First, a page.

Now is the time to yield a sigh…
Yield it! Yield it!…

Interaction: 2005's European WorldCon in Glasgow

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Wednesday 14th July

Well, that was quite a break, wasn’t it? The best part of a year since the last entry… I think that tells me something, and the something is that it is time to stop. I did enjoy putting up this weblog, even though it was rarely the light-hearted look at weird stuff on the Net I had originally envisioned. Interesting times, eh? I have too much going on, though, to attempt to keep up regular updates; more about that here. I have been playing about with LiveJournal, which is a lot faster to update (since I don't maintain the site’s structure); even so, I don’t get round to updating it all that often. When I do, I don’t intend it to be so preoccupied with politics or IT stuff. More ruminative, maybe more personal, we’ll see…

Meanwhile, how have things moved on since that last entry?

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Schwarzenegger, of course, went on to win the governorship of California. As Barbara O’Connor had predicted, it did become a circus, but it would be wrong to say the clown won. It is difficult to tell, separated from the place by a continent and an ocean, but he seems to be making a good fist of it on the whole (and the alert will have spotted I am not exactly close to him on the political spectrum). Not everything has gone smoothly for him; his education secretary told a six-year-old girl that her name, Isis, meant stupid, dirty girl. That didn’t go down well, but Schwarzeneggar did not fire him; on the other hand, with this governor, you cannot necessarily assume that the suggestion he made Riordan do push-ups as a punishment was just a joke.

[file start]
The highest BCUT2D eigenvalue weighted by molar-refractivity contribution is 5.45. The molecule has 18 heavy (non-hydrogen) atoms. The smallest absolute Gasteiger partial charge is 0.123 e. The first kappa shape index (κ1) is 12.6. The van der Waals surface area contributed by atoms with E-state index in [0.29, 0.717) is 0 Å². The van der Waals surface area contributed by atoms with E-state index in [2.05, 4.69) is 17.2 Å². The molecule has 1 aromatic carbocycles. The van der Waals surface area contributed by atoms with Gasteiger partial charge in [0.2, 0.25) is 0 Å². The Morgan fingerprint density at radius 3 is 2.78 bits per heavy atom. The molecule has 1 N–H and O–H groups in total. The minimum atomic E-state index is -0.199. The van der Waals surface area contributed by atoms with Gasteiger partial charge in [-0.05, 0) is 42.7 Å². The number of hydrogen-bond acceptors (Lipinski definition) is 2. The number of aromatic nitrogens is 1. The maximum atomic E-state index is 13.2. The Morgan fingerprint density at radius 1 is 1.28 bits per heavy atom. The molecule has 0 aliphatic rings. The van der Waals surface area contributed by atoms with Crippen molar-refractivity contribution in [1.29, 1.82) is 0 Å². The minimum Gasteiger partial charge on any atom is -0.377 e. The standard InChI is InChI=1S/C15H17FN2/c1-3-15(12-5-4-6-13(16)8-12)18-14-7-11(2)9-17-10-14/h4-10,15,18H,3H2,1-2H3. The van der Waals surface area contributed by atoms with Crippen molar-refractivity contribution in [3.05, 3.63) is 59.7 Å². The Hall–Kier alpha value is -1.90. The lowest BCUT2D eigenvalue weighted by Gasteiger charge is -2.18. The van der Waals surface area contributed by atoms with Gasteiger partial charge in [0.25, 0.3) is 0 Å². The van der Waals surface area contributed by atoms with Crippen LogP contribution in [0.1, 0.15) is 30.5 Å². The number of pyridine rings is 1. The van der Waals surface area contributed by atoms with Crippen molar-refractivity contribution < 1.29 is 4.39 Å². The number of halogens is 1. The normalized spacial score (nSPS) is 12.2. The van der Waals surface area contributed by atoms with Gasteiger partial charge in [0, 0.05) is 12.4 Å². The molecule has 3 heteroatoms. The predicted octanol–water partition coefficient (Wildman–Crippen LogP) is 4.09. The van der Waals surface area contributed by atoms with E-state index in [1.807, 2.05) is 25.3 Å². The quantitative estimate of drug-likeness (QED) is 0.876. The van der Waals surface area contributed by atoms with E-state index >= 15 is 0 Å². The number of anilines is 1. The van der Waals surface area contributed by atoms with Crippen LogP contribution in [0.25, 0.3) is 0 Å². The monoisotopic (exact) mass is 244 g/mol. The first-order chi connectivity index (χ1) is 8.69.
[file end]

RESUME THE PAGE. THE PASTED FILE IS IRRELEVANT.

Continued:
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No sign of the threatened return of Blake’s 7, but good news: Doctor Who will return! At last, the Doctor will be back in a new, British-made series. Of course, it could be dire; since 1980, when JNT took over, there has never been a series which we could look forward to without wondering whether there would be anything good about it, whether it would recover some of its charm or plumb new depths of awfulness. It is a pity that the Daleks will not feature in the new series (apparently the baleful influence of Terry Nation has not ceased with his death), and I can’t deny I’m not thrilled at the prospect of Christopher Eccleston as the Doctor, but then I’m someone who wasn’t thrilled at the prospect of Patrick Troughton as the Doctor, never mind Pertwee or (Tom) Baker…

Let’s hope that this time they get it right, and the new stories are ones which can be as good as — no, better than the best of the golden years of Hartnell, Troughton, Pertwee and Baker. This time, at least, I think there is a chance of it working, and not just because JNT is no longer around.

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Not much to say about the Mattie MacGregor thing, except that the Genesis Web Design pages have joined their fellows wherever dead Web pages go.

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Following The European Commission’s “last warning” to Microsoft the software giant was hit with a huge fine (€497million) and required to disclose complete and accurate interface documentation which would allow non-Microsoft work group servers to achieve full interoperability with Windows PCs and servers. MS was also required to offer a Windows version which did not incorporate Media Player.

The Beast, of course, will not go down without a fight. It is appealing the decision, and has asked that the punishments be stayed until the appeal is heard. If this ploy works, it could delay matters until 2009 — very much in Microsoft’s interests.